Gold inched up on Monday, reversing losses from the previous session on signs U.S. lawmakers were making progress towards an agreement on raising the country's borrowing limit to avoid a debt default.
Spot gold rose 0.3 percent to $1,688.21 an ounce by 0043 GMT, after gaining 1.3 percent in the previous week.
U.S. gold was little changed at $1,688.30.
U.S. House Republican leaders on Friday said they would seek to pass a three-month extension of federal borrowing authority next week to buy time - on pain of losing their own paychecks - for the Democratic-controlled Senate to pass a budget plan that shrinks budget deficits.
U.S. Senate Democrats for the first time in more than three years will pass a budget, a senior Democratic lawmaker said on Sunday, fulfilling a basic task that Republicans have been urging them to do.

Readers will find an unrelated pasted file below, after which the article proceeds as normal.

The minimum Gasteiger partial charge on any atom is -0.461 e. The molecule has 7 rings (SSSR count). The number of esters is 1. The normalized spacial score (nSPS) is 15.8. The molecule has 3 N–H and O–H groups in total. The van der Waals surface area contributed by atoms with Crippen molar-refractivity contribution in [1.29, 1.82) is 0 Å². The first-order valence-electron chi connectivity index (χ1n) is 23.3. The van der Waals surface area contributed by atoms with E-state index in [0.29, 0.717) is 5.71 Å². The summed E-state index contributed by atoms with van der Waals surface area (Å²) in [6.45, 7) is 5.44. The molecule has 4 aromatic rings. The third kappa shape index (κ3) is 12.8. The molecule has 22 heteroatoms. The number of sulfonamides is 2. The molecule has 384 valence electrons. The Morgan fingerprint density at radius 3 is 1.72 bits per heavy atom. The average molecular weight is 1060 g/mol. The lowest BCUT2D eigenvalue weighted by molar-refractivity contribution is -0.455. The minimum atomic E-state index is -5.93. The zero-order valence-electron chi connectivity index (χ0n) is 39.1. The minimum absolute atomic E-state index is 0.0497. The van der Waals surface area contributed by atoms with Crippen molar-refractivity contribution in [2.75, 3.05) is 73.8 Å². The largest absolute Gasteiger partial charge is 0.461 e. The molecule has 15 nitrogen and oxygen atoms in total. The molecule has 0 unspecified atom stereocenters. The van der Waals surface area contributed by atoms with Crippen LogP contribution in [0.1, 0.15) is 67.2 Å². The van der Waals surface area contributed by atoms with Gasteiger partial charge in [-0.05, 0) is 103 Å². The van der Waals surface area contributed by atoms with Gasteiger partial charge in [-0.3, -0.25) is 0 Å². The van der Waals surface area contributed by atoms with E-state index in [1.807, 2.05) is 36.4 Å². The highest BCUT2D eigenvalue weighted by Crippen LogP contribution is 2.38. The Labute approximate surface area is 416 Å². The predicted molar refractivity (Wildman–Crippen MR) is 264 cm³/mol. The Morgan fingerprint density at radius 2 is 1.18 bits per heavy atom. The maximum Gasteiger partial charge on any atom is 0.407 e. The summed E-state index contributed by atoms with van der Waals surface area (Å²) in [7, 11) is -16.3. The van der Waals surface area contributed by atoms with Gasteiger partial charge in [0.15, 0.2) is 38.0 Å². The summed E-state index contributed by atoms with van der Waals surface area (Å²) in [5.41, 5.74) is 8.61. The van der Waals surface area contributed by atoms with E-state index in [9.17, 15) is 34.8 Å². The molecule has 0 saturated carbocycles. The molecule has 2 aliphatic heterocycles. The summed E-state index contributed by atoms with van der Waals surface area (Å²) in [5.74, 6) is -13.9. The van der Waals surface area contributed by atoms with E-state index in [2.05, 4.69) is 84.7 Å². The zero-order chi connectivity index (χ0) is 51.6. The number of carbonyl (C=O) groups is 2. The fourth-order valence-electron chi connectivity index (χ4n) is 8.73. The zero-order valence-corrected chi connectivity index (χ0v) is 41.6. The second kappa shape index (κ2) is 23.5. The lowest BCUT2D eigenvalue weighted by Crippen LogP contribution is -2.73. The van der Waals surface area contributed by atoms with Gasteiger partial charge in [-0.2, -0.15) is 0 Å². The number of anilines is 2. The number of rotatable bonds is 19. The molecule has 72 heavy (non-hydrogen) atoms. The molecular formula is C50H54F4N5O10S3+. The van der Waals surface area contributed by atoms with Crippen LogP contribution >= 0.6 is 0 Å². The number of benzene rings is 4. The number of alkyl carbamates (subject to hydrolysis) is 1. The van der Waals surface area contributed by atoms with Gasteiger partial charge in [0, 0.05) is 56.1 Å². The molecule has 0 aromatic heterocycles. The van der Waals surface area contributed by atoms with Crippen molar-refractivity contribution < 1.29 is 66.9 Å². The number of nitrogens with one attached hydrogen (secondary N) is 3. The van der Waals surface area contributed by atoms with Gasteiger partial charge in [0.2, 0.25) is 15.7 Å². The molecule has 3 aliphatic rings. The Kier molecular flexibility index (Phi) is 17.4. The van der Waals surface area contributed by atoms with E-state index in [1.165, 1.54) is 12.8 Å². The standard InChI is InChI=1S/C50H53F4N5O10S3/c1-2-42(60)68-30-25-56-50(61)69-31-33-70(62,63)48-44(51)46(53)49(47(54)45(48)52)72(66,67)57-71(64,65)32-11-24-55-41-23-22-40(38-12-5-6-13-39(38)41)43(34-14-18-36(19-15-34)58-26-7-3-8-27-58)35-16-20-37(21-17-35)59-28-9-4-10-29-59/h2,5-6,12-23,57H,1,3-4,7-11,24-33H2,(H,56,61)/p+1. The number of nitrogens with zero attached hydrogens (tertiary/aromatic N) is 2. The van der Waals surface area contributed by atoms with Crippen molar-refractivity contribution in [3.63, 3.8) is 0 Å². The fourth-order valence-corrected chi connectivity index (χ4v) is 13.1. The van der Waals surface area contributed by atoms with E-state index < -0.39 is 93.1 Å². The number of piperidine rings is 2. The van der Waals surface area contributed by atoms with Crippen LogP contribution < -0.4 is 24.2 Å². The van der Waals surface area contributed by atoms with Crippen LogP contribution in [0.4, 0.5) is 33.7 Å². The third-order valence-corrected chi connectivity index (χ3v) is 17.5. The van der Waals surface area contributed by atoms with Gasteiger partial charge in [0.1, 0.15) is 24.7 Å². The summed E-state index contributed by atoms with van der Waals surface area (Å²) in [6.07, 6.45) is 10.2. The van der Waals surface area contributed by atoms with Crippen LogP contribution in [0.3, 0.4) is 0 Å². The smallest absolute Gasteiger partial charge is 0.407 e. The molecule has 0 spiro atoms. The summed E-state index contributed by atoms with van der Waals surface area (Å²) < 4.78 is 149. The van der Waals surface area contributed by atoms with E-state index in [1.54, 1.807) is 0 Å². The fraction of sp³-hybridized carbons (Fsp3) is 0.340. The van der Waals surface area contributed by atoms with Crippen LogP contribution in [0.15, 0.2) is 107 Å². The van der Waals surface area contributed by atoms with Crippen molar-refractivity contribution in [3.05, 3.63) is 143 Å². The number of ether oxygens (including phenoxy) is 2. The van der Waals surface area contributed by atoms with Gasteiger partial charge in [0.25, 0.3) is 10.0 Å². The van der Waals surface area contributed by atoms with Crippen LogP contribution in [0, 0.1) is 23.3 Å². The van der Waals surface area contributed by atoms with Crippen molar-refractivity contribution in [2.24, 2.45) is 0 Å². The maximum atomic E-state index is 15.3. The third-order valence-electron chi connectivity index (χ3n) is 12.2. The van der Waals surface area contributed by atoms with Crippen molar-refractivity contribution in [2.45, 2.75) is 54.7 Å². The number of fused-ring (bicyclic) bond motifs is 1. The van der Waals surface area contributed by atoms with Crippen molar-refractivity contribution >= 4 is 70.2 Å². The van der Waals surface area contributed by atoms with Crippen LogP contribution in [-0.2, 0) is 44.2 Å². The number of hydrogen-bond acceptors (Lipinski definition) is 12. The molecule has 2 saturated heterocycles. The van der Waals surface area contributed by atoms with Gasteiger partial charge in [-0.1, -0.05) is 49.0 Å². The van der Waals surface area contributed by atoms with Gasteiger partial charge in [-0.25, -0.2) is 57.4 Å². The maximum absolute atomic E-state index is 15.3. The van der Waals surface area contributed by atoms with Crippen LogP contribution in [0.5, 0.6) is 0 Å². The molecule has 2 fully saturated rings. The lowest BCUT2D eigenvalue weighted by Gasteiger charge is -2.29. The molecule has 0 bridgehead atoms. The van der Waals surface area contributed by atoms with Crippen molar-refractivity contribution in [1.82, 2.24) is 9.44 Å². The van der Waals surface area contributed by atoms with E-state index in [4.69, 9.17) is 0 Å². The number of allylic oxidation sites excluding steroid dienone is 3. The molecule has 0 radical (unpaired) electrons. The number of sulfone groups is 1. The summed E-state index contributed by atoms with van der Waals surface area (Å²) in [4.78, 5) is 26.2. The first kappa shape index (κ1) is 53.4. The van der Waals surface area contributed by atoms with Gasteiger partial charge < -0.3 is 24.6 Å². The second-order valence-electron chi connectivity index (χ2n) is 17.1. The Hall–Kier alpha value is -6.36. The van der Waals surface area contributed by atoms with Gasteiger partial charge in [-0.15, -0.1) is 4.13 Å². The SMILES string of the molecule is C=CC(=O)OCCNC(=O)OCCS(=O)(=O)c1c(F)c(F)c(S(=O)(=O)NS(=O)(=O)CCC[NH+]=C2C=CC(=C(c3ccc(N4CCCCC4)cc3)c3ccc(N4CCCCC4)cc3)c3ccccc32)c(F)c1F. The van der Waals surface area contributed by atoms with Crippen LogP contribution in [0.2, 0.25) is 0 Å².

U.S. consumer sentiment unexpectedly deteriorated for a second straight month to its lowest in over a year in January, with many consumers citing fallout from the recent "fiscal cliff" debate in Washington, a survey released on Friday showed.
Italy's central bank cut its forecast for the country's shrinking economy on Friday, as tight credit conditions and a gloomy international backdrop darken the domestic outlook before a national election in February.
Speculators raised their net long positions in U.S. gold futures and options by 8 percent on the week to 99,458 contracts in the week ended Jan. 15, said U.S. Commodity Futures Trading Commision. Net length in silver also increased.
The Dow and S&P 500 closed at five-year highs on Friday as the market registered a third straight week of gains on a solid start to the quarterly earnings season.
The yen sank to a fresh 2-1/2 year low against the greenback on Monday with investors giving the currency a wide berth in the lead up to a Bank of Japan meeting that could see the central bank commit to aggressive reflationary policy.